If you thought the dire warnings of global self-destruction in Wall-E were a little too light-hearted, have I got an animated movie for you! Shane Acker’s 9 (based on his short film of the same name…and number) seemingly proposes that we’re all doomed, so why the hell bother? (I forgot to check the concession stand to see if they were offering end-of-life counseling). Boy, has it been a depressing summer for science fiction! District 9 asked, “What’s more powerful than the first human/alien contact? Huge, heartless corporations.” Torchwood: Children of Earth taunted, “See this guy you’ve invested two years of your life in? He’s actually irredeemable!” Transformers 2…well…Transformers 2! And now this. I hesitate to call 9 a cautionary tale, because it seems to be cautioning against building giant evil robots, and I hope we’re smart enough to only build happy, benign robots that then turn evil later on.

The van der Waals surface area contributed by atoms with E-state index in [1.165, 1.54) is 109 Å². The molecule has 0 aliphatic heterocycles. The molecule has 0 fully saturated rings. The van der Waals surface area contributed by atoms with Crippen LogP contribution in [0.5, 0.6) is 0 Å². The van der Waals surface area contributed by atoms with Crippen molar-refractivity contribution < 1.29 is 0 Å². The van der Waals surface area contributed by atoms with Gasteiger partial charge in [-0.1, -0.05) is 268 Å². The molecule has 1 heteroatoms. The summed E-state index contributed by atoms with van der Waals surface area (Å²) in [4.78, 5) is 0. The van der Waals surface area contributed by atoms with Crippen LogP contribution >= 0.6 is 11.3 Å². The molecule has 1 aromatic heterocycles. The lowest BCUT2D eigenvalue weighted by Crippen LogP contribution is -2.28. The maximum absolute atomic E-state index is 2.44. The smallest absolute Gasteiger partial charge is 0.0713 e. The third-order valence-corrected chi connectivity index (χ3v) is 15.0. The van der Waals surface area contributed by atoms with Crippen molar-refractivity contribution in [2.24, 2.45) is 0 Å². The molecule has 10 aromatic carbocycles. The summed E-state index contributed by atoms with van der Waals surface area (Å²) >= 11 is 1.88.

But build them, we did. And they turned against us. And then they destroyed everything (except the stuff they didn’t destroy). And then they were destroyed by the stuff they didn’t destroy somehow. But then whoever did that left the means to revive the robots just lying around. And now we have 9. The title character, 9, wakes up in Edward Scissorhands to find his creator has died and left him a little unfinished. So, instead of hanging around with the moldering corpse and trying to find out who and what he is, he jumps out the window and begins his grand adventure to make post-apocalyptic life a little more difficult for everyone he encounters. If this were a live action movie, I can see 9 being played by Steve Martin or perhaps Bengt Ekerot, who played Death in Bergman’s The Seventh Seal. He’s that useful to have around. And speaking of moldering corpses, this movie has plenty of them, including a mother holding her child in mid-escape…fruitless, pointless, tragic escape. Can’t wait for the Saturday morning cartoon!
Oh, it gets worse…after the jump!